As proof, I referred to several studies on Dutch euthanasia revealing that about 1,000 patients who have not asked to be euthanized are killed by doctors each year. Though such killings are considered murder under Dutch law, I explained that those doctors who engage in “termination without request or consent” in the Netherlands are almost never prosecuted. Moreover, the very few who are prosecuted are usually found not guilty. And the exceedingly rare conviction, when it happens, never leads to criminal sanction, or even professional discipline against the offending doctor.

When I make this point in debates with American euthanasia advocates, their response is usually to angrily accuse me of exaggerating, or else to excuse the conduct owing to the poor condition of the patients involved. But the Dutch advocate was not offended or upset. Rather, he calmly admitted that my point as unremarkable, stating, “Well, it is important that we have laws to tell us what constitutes good medical practice in this area. But, of course, these laws should not be enforced.”

My jaw dropped. What’s the point of passing laws if they’re not going to be enforced?

To the Old European way of thinking, though, it apparently makes perfect sense. The guidelines don’t exist to punish those who break them; rather, they’re a vehicle for maintaining consensus and comity between those who support euthanasia and those who oppose it. Supporters have the satisfaction of knowing that euthanasia is available in many circumstances. Opponents have the satisfaction of knowing that legal restrictions limit the actual practice of euthanasia, at least to some degree. Hence, a controversial public policy that is an emotional flashpoint of the culture war in the United States is generally accepted with quiet equanimity by the people of the Netherlands — even though it has led to many thousands of Dutch patients being murdered without legal consequence.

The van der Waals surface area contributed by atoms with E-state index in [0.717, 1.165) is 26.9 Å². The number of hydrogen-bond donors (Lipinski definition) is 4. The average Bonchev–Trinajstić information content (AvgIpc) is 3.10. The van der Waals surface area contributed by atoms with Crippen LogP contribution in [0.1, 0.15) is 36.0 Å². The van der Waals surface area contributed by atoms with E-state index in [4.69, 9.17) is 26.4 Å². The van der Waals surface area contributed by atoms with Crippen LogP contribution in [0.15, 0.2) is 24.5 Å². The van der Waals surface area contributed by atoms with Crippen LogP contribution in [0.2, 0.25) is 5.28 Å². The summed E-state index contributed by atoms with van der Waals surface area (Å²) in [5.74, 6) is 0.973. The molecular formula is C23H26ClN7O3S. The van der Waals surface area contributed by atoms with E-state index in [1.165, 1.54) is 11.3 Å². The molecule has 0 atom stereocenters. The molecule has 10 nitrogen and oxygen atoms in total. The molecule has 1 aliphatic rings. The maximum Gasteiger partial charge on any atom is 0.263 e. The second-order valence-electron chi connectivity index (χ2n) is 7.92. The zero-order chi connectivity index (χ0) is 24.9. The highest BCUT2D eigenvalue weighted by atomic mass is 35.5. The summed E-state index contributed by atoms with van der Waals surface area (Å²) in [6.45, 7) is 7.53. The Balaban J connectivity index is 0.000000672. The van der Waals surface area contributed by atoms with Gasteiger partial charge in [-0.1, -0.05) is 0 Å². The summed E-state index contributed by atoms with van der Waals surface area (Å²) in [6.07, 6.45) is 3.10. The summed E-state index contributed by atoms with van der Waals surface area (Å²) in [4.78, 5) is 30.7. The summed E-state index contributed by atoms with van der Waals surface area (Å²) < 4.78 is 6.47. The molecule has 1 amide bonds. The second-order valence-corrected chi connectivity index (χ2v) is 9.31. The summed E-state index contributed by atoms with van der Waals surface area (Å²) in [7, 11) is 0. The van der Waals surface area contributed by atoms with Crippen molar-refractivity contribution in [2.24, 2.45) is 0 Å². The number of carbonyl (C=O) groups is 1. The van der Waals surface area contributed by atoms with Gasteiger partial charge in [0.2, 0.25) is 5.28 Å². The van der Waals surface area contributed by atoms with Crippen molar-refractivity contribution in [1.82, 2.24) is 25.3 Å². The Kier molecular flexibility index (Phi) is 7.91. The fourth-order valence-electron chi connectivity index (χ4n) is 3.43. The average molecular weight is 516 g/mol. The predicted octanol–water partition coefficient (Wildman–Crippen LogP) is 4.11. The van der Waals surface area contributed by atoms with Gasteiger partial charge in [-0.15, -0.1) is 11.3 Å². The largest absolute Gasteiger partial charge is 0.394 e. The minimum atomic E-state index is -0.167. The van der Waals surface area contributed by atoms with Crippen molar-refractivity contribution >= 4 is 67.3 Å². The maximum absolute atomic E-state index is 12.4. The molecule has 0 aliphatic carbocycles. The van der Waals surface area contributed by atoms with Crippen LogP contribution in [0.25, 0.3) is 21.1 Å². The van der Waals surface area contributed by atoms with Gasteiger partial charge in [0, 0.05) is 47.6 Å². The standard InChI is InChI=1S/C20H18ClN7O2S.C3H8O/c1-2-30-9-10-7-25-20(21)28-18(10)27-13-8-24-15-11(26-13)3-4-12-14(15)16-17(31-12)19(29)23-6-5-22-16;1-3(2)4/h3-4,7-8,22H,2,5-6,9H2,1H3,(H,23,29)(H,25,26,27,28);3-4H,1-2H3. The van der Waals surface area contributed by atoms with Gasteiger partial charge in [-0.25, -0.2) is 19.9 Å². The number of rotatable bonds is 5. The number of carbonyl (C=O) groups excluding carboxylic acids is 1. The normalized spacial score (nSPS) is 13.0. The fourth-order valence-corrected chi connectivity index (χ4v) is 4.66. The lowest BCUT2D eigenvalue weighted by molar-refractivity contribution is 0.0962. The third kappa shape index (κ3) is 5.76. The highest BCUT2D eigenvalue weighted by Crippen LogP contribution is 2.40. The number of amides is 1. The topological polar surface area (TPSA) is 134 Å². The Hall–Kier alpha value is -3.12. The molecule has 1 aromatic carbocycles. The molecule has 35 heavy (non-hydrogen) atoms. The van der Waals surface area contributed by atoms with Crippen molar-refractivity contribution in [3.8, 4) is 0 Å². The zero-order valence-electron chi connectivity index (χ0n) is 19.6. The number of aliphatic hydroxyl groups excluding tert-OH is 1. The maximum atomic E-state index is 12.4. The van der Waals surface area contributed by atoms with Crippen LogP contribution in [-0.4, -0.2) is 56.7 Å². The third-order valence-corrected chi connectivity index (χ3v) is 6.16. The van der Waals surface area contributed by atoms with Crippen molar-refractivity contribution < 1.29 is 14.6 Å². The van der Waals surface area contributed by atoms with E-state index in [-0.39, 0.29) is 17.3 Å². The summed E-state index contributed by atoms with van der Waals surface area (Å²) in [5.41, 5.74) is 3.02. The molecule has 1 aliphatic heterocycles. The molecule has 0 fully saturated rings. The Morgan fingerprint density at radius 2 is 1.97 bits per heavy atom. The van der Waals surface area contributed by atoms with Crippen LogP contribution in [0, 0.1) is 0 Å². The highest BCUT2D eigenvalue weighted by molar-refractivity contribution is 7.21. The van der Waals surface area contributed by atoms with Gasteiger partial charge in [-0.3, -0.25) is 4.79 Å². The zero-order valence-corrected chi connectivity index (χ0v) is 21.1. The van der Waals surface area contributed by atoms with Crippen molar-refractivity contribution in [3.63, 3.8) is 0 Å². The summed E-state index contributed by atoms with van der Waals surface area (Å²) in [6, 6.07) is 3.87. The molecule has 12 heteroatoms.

This point of understanding crystallized for me as I pondered a private conversation I had with someone who had heard my presentation and who told me he didn’t think I believe in “dialogue.” I was taken aback. “How can you say that?” I asked. “I flew 6,000 miles to be here. I sat next to people with whom I profoundly disagree. I was cordial and collegial. I did not raise my voice. I engaged in no ad hominem. I backed up my assertions with evidence. Now it’s up to the audience to decide whether they agree with me or not.”

“But you do not believe in dialogue,” he repeated testily. “You only care about what you believe.”

We were clearly not on the same page about what it means to have a dialogue. To me, engaging in a political dialogue means participating civilly in the rough-and-tumble, the give-and-take, of political debate. The aim of dialogue isn’t simply to exchange views, but also to persuade and, yes, prevail if agreement cannot otherwise be reached. What I gleaned from my non-American conversationalist is that to him, dialogue apparently means participating in the process of achieving a consensus that can somehow accommodate all points of view. Not only that, but the act of abiding by a consensus seems to be more important than whatever policy is finally implemented. My protagonist wasn’t offended by my opinions but by my approach.